Saturday 1 June 2024

HIGHLY STRUNG / Yang Shuxiang & re:Sound / Review


Yang Shuxiang (Violin) & re:Sound 
Victoria Concert Hall 
Thursday (30 May 2024)

This review was published in The Straits Times on 1 June 2024 with the title "Violinist Yang Shuxiang's high impact playing boosts re:Sound's Baltic programme".

Trust re:Sound Collective to have the most adventurous of programming among local professional orchestras. At risk of box-office death was its latest concert, which attracted a relatively small audience, all because it had the temerity to undertake Singapore premieres of works by two important Baltic composers. 

The first was Finnish composer Einojuhani Rautavaara’s Pelimannit or The Fiddlers (Op.1), a suite comprising five short movements based on tunes played by Finnish folk fiddlers during the 19th century. Originally for piano, it was orchestrated for strings in 1972, sounding like a Baltic version of Bela Bartok’s Romanian Dances

The ensemble generated a rich canvas of sonority, even mimicking punch-drunk antics of village musicians with off-key intonation and intoxicated slurs. Leader Yang Shuxiang’s violin had the tricky solos, accompanied by his merry band in a tipsy romp all in good fun. 

Photo: @joelcaptures

More serious was the Violin Concerto (1996-97) by Latvian composer Peteris Vasks (born 1946) titled Distant Light, with Yang as soloist in hyper-virtuoso mode. In eleven connected parts, and playing for almost 35 minutes, it rivals Tchaikovsky’s famous Violin Concerto in terms of scope and length. 

Yang’s opening solo, combining trills, glissandi and ascending into ear-splitting tinnitus may have screamed avant-garde but the music soon settled into reassuring A minor with its comforting cushioned string accompaniment. While this was not easy listening by a long stretch, it was accessible in the way that “spiritual minimalist” composers of the late 20th century tend to be.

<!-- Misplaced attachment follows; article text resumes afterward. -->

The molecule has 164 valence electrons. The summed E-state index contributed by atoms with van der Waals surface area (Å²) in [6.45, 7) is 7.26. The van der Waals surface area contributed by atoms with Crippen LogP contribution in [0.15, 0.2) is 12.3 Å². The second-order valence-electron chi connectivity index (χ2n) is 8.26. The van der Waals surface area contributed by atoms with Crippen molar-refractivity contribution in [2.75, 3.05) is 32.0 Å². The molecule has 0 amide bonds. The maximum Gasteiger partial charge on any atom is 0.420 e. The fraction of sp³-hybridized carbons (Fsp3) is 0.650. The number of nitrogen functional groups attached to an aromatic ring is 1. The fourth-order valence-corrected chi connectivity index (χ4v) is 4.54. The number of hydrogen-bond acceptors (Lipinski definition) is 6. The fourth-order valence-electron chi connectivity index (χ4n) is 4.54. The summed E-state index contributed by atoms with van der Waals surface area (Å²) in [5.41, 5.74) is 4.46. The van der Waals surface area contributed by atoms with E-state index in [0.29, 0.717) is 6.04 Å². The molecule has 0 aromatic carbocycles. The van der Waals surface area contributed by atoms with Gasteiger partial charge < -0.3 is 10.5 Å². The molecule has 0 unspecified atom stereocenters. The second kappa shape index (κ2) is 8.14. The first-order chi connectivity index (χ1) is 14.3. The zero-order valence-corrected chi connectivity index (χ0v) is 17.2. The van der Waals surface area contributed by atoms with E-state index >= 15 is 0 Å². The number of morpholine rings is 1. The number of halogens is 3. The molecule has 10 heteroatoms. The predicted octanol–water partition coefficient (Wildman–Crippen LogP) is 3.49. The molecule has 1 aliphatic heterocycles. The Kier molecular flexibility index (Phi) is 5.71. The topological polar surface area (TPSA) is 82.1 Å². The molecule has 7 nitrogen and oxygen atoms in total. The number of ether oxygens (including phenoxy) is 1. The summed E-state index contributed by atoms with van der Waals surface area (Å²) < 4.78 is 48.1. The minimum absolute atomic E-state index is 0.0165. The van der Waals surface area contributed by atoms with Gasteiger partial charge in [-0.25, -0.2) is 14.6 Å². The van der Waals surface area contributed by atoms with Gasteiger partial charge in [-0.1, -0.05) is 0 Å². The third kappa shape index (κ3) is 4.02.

Estonian composer Arvo Part’s stock-in-trade tintinnabulous scores come to mind, but Vasks seemed to plumb deeper besides having a more human feel about it. Almost tailor-made for Yang’s highly passionate emo-personality, the music positively bristled in his visceral approach and high impact style. 

Photo: @joelcaptures

This culminated in a series of feverish cadenzas balanced on a tight-rope, each more fiendish than the last. Almost apologetic was the orchestra’s response, such as providing some kind of soothing salve or going on some demented waltz. Closing with a netherworldly whisper, impressive Yang might has just given the most important local premiere in recent times. 

After a short intermission, Yang returned to lead the orchestra, now boosted by winds, brass and timpani, in Wolfgang Amadeus Mozart’s Symphony No.36 in C major, also known as the Linz Symphony. Despite its familiarity, re:Sound made it sound freshly minted. There was nothing tentative in the opening movement’s slow introduction, and the ensuing Allegro was lit up with its knowing quote of Handel’s Hallelujah Chorus

The slow movement flowed like oil, which Mozart desired in his music. The lively Minuet took on a rollicking quality, contrasted by the utter grace of its Trio. As an expression of joie de vivre, there was little to top the irrepressible Presto finale, its operatic buffo quality not undone by some idiot’s handphone going off midway. As fine ensembles go, re:Sound is Singapore’s solution to London’s Academy of St Martin in the Fields.

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